View user's profile View All Posts By User
AJKOER
International Hazard
*****




Posts: 2832
Registered: 7-5-2011
Member Is Offline

Mood: No Mood

[*] posted on 4-12-2019 at 12:09


Quote: Originally posted by Tsjerk  
I know I shouldn't comment on AJKOER's comments, but AJKOER... Have you tried to perform the reaction you propose while taking the proper controls in account?


Well, we can discuss what constitutes good 'controls', but I simply reply, let's start by examining the reaction pictures provided in the link, and the amount of time involved to produce that degree of coloration.

I would also add that in the current context, the proposed reagents, in addition to pure copper metal, could include H2O2, dilute H2SO4 and a small amount of pure CuSO4 (as an electrolyte, or as pre-formed by adding, for example, CuO, from heated copper metal, or Cu(OH)2 or CuCO3 to H2SO4). The choice of the activated carbon source is a selection based on several factors (like accessibility, cost, purity requirements, review of the literature,....). High purity graphite rods (used in mechanical pencils) are likely also suitable here, perhaps crushed to increase surface area.

[Edited on 4-12-2019 by AJKOER]
View user's profile View All Posts By User
AJKOER
International Hazard
*****




Posts: 2832
Registered: 7-5-2011
Member Is Offline

Mood: No Mood

[*] posted on 5-12-2019 at 09:59


Just found an interesting but old text accounting for the products of the action of H2SO4 on Cu, which can be a problematic reaction apparently due to a sulfide coating on the copper metal (alleviated by heating the reaction mix) and the evolution of SO2 at https://books.google.com/books?id=9SdZxFuyYGAC&pg=PA112&... .

For those seeking standard chemistry, apparently not so, with the proclaimed liberation of nascent hydrogen (more correctly the hydrogen atom or radical). This interestingly parallels the surface formation of .H cited by the action of Zn with HCl. However, in the latter case, there is no apparent action of .H on HCl as:

.H <--> H+ + e-

.H + H+ + Cl- = H+ + e- + H+ + Cl- = HCl + .H

[Edited on 5-12-2019 by AJKOER]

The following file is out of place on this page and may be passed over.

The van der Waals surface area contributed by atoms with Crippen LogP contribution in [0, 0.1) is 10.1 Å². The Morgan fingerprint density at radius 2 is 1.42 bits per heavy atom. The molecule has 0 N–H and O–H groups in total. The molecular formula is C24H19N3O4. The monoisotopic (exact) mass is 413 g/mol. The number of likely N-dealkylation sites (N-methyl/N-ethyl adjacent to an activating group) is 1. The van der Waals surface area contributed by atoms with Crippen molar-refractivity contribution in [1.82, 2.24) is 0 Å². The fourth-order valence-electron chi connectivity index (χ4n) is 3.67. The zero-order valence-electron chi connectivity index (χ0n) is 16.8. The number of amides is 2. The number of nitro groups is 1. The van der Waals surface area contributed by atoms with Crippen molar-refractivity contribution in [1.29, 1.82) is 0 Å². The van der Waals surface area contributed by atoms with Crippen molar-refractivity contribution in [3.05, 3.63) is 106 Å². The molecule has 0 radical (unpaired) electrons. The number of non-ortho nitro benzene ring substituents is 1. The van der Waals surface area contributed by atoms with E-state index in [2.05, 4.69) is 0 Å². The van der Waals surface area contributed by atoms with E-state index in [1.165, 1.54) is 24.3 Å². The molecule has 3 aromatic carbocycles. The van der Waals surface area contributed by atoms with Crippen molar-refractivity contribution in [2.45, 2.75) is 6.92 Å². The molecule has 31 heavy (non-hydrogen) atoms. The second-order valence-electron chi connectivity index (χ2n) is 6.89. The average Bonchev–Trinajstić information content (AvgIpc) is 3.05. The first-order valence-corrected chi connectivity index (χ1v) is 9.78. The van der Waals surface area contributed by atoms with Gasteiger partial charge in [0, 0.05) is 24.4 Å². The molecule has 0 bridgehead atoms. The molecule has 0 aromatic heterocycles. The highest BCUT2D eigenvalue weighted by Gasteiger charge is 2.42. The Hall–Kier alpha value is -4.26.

View user's profile View All Posts By User
G-Coupled
Hazard to Others
***




Posts: 193
Registered: 9-3-2017
Member Is Offline

Mood: Slightly triturated

[*] posted on 5-12-2019 at 21:14


Is the nascent Hydrogen made manifest via the medium of the aether?
View user's profile View All Posts By User
clearly_not_atara
International Hazard
*****




Posts: 1620
Registered: 3-11-2013
Member Is Offline

Mood: No Mood

[*] posted on 5-12-2019 at 23:07


So my thinking here is, molecular H2SO4 is oxidizing, but HSO4- and H3O+ are not. We want to know the critical concentration of dihydrogen sulfate at which [H2SO4] is not very small. Since H2SO4 is strong in water, it’s probably close to (and definitely less than) a 1:1 molar ratio of H2SO4:water.



[Edited on 04-20-1969 by clearly_not_atara]
View user's profile View All Posts By User
woelen
Super Administrator
*********




Posts: 6959
Registered: 20-8-2005
Location: Netherlands
Member Is Offline

Mood: interested

[*] posted on 5-12-2019 at 23:59


Indeed, H2SO4 is oxidizing, HSO4(-) is much less so and SO4(2-) is not. You need concentrations of 85+ % of H2SO4 in order to have reasonable amounts of H2SO4, otherwise you have mostly HSO4(-), which is less oxidizing. The latter, however, is not completely free of oxidizing properties. Mix a little KBr and NaHSO4 and heat in a test tube. You get mostly HBr, but also some Br2.

This behavior is quite common with oxo acids. A similar observation can be made with HNO3 and NO3(-), somewhat more pronounced than with H2SO4. Much more pronounced do we observe this with HClO4 and ClO4(-). Anhydrous HClO4 is insanely dangerous and reacts nearly explosively with many reductors (e.g. paper, sulphur, sugar, fabric, wood), while ClO4(-) is amazingly inert in aqueous solution (e.g. 70% acid does not react with iodide ion or with SO2 and when zinc metal or even magnesium metal is added to such acid you only get H2 and no reduction of ClO4(-)).